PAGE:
Objective: Both pituitary surgery and radiotherapy for Cushing's disease can lead to growth hormone (GH) deficiency. Studies to date have, however, described the incidence of impaired GH secretion and not the incidence of severe GH deficiency following treatment of Cushing's disease. Furthermore, following cure of Cushing's disease and resolution of hypercortisolaemia, recovery of GH secretory status is seen, thus creating uncertainty as to the persistence of any documented GH deficiency. This study has two aims; to determine the incidence of severe persistent GH deficiency following treatment of Cushing's disease and to assess the time scale of any recovery of GH secretory status following surgical cure of Cushing's disease.
Design and patients: The case notes of 37 patients either cured or in clinical and biochemical remission following treatment for Cushing's syndrome were reviewed to determine the incidence of severe GH deficiency. Of 34 patients with Cushing's disease, 20 were treated by pituitary surgery, and 14 with radiotherapy. Three patients with adrenal adenomas underwent unilateral adrenalectomy.
Measurements: GH secretory status was assessed by provocative testing using an insulin tolerance test (ITT, 85% of all tests), glucagon stimulation test (GST) or arginine stimulation test (AST).
Results: Thirty-six percent (5/14) of radiotherapy treated patients demonstrated severe GH deficiency at a mean time of 99 months following remission. Fifty-nine percent (10/17) of surgically treated patients assessed in the two years following remission demonstrated severe GH deficiency, whilst only 22% (2/9) of patients assessed beyond two years following remission demonstrated severe GH deficiency. This latter cohort is biased, with patients in whom severe GH deficiency had been demonstrated on earlier tests being over-represented. It is more accurate to estimate the incidence of persistent severe GH deficiency following surgically induced remission of Cushing's disease by incorporating data from patients in whom original testing demonstrated adequate GH reserve. Collating such data, 13% (2/15) of patients had persistent severe GH deficiency. Across all time periods five surgically treated patients demonstrated recovery of GH secretory status over a median time course of 19 months. In the surgically treated cohort, seven (35%) patients had anterior pituitary hormone deficits other than GH deficiency: 14% (2/14) of patients with normal GH secretory status at the last assessment, 83% (5/6) of patients with severe GHD at the last assessment. Of the 5 patients who demonstrated recovery of GH secretory status 40% (2) had additional anterior pituitary hormone deficits. Within the radiotherapy treated cohort 14% (2/14) of patients demonstrated additional anterior pituitary hormone deficits: 11% (1/9) of patients with normal GH secretory status and 20% (1/5) of patients with severe GH deficiency. None of the patients with adrenal adenomas treated by unilateral adrenalectomy demonstrated any abnormality of GH secretory status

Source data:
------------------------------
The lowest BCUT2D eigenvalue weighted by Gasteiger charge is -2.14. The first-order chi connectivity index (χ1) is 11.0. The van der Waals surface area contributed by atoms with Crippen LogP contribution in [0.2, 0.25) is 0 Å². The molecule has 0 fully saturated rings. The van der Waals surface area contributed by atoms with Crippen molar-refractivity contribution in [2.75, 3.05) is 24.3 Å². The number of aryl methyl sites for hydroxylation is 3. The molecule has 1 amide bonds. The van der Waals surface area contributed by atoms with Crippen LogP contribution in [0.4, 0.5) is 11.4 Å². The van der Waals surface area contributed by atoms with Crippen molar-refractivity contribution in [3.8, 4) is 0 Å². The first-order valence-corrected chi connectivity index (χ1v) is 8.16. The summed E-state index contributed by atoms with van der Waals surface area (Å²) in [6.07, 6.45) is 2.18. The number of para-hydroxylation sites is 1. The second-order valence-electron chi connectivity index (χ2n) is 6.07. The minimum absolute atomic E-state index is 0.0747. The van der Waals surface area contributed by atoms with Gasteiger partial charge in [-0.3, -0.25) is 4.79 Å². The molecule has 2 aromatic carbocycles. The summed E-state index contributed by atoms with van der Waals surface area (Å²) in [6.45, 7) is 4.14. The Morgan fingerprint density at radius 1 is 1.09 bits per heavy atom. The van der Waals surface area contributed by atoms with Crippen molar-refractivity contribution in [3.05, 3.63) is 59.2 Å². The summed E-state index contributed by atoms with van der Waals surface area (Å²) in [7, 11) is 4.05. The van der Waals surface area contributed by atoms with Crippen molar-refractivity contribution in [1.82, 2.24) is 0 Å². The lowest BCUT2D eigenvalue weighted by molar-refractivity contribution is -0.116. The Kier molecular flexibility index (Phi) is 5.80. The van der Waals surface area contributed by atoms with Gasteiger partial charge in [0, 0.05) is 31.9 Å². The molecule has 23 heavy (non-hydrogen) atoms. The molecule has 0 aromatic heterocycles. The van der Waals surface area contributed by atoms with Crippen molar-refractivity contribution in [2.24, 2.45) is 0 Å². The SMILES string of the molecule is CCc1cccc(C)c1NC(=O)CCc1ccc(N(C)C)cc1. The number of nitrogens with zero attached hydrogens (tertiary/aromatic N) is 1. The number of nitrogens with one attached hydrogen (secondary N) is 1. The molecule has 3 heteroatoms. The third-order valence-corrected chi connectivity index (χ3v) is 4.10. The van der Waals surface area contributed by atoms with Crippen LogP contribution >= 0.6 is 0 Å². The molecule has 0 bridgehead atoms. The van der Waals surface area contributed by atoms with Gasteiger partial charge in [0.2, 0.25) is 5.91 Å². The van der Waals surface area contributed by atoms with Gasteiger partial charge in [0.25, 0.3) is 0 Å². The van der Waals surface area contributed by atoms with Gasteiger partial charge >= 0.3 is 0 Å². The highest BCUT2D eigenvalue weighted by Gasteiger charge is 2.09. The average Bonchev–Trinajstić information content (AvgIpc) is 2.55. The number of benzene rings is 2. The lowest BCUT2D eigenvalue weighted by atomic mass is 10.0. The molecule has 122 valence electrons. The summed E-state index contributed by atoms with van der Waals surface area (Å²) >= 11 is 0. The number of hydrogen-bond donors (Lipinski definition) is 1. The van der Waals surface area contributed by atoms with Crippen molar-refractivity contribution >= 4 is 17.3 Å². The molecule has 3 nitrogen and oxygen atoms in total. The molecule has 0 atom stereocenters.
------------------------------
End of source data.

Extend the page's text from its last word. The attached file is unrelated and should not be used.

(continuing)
Conclusions: The incidence of severe persistent GH deficiency following surgically induced or radiotherapy induced remission of Cushing's disease is lower than has been suggested by previous studies, although these latter studies have assessed GH insufficiency and not severe GH deficiency. In the presence of additional pituitary hormone deficits severe GHD is common and is likely to be persistent. Recovery of GH secretory status is seen in a high proportion of patients reassessed, at a median time of 19 months following surgically induced remission of Cushing's disease. Thus, we recommend that definitive assessment of GH secretory status is delayed for at least two years following surgical cure of Cushing's disease. This has important implications for patients in whom GH replacement therapy is being considered.